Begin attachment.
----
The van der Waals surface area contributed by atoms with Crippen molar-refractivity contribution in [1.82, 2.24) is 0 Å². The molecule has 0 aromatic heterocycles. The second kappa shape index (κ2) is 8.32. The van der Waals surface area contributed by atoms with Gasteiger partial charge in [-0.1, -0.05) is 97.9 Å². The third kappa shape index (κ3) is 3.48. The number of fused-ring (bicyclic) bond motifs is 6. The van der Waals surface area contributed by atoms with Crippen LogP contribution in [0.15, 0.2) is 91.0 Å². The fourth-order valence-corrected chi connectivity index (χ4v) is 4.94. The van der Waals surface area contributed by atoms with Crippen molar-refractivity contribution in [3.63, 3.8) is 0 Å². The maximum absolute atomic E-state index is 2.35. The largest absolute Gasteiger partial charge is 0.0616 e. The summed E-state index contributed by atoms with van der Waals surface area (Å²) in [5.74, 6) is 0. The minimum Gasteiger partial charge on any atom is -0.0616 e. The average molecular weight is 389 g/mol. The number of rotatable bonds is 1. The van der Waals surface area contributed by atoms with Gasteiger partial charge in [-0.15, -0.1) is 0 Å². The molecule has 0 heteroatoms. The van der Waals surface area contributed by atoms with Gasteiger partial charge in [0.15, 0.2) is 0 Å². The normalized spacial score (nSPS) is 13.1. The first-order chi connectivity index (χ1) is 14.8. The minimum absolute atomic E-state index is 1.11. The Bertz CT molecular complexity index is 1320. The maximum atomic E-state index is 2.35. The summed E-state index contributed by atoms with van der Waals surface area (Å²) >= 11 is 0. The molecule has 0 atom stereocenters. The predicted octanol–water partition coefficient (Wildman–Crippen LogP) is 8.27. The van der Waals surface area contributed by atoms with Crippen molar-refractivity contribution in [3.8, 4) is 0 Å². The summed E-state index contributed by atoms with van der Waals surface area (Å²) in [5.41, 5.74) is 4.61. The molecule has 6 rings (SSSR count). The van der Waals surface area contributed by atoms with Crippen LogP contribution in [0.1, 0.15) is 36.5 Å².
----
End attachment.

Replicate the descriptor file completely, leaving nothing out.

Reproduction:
The van der Waals surface area contributed by atoms with Crippen molar-refractivity contribution in [1.82, 2.24) is 0 Å². The molecule has 0 aromatic heterocycles. The second kappa shape index (κ2) is 8.32. The van der Waals surface area contributed by atoms with Gasteiger partial charge in [-0.1, -0.05) is 97.9 Å². The third kappa shape index (κ3) is 3.48. The number of fused-ring (bicyclic) bond motifs is 6. The van der Waals surface area contributed by atoms with Crippen LogP contribution in [0.15, 0.2) is 91.0 Å². The fourth-order valence-corrected chi connectivity index (χ4v) is 4.94. The van der Waals surface area contributed by atoms with Crippen molar-refractivity contribution in [3.63, 3.8) is 0 Å². The maximum absolute atomic E-state index is 2.35. The largest absolute Gasteiger partial charge is 0.0616 e. The summed E-state index contributed by atoms with van der Waals surface area (Å²) in [5.74, 6) is 0. The minimum Gasteiger partial charge on any atom is -0.0616 e. The average molecular weight is 389 g/mol. The number of rotatable bonds is 1. The van der Waals surface area contributed by atoms with Gasteiger partial charge in [-0.15, -0.1) is 0 Å². The molecule has 0 heteroatoms. The van der Waals surface area contributed by atoms with Gasteiger partial charge in [0.15, 0.2) is 0 Å². The normalized spacial score (nSPS) is 13.1. The first-order chi connectivity index (χ1) is 14.8. The minimum absolute atomic E-state index is 1.11. The Bertz CT molecular complexity index is 1320. The maximum atomic E-state index is 2.35. The summed E-state index contributed by atoms with van der Waals surface area (Å²) >= 11 is 0. The molecule has 0 atom stereocenters. The predicted octanol–water partition coefficient (Wildman–Crippen LogP) is 8.27. The van der Waals surface area contributed by atoms with Crippen molar-refractivity contribution in [3.8, 4) is 0 Å². The summed E-state index contributed by atoms with van der Waals surface area (Å²) in [5.41, 5.74) is 4.61. The molecule has 6 rings (SSSR count). The van der Waals surface area contributed by atoms with Crippen LogP contribution in [0.1, 0.15) is 36.5 Å².